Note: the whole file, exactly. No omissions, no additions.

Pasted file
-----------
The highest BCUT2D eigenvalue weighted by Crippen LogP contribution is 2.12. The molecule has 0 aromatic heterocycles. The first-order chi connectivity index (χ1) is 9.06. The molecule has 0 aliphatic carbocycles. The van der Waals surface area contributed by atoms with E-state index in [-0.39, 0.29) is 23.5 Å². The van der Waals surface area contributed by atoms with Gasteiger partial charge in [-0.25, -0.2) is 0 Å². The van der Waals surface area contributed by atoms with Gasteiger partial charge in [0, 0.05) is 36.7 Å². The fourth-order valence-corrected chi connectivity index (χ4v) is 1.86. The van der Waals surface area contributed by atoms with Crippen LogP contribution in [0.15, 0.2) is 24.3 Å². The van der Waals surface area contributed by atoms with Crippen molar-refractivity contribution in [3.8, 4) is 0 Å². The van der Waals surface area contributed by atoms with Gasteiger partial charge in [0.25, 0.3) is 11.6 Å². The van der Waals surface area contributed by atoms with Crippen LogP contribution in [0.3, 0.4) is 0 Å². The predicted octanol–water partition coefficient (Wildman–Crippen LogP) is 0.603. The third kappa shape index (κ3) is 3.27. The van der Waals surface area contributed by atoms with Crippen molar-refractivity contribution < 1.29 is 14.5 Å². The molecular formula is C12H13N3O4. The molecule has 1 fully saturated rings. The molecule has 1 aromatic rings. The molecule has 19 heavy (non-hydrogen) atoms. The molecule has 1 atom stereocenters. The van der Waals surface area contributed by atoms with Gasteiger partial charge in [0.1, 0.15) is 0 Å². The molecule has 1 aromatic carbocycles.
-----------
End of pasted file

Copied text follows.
The highest BCUT2D eigenvalue weighted by Crippen LogP contribution is 2.12. The molecule has 0 aromatic heterocycles. The first-order chi connectivity index (χ1) is 9.06. The molecule has 0 aliphatic carbocycles. The van der Waals surface area contributed by atoms with E-state index in [-0.39, 0.29) is 23.5 Å². The van der Waals surface area contributed by atoms with Gasteiger partial charge in [-0.25, -0.2) is 0 Å². The van der Waals surface area contributed by atoms with Gasteiger partial charge in [0, 0.05) is 36.7 Å². The fourth-order valence-corrected chi connectivity index (χ4v) is 1.86. The van der Waals surface area contributed by atoms with Crippen LogP contribution in [0.15, 0.2) is 24.3 Å². The van der Waals surface area contributed by atoms with Crippen molar-refractivity contribution in [3.8, 4) is 0 Å². The van der Waals surface area contributed by atoms with Gasteiger partial charge in [0.25, 0.3) is 11.6 Å². The van der Waals surface area contributed by atoms with Crippen LogP contribution in [0.3, 0.4) is 0 Å². The predicted octanol–water partition coefficient (Wildman–Crippen LogP) is 0.603. The third kappa shape index (κ3) is 3.27. The van der Waals surface area contributed by atoms with Crippen molar-refractivity contribution < 1.29 is 14.5 Å². The molecular formula is C12H13N3O4. The molecule has 1 fully saturated rings. The molecule has 1 aromatic rings. The molecule has 19 heavy (non-hydrogen) atoms. The molecule has 1 atom stereocenters. The van der Waals surface area contributed by atoms with Gasteiger partial charge in [0.1, 0.15) is 0 Å². The molecule has 1 aromatic carbocycles.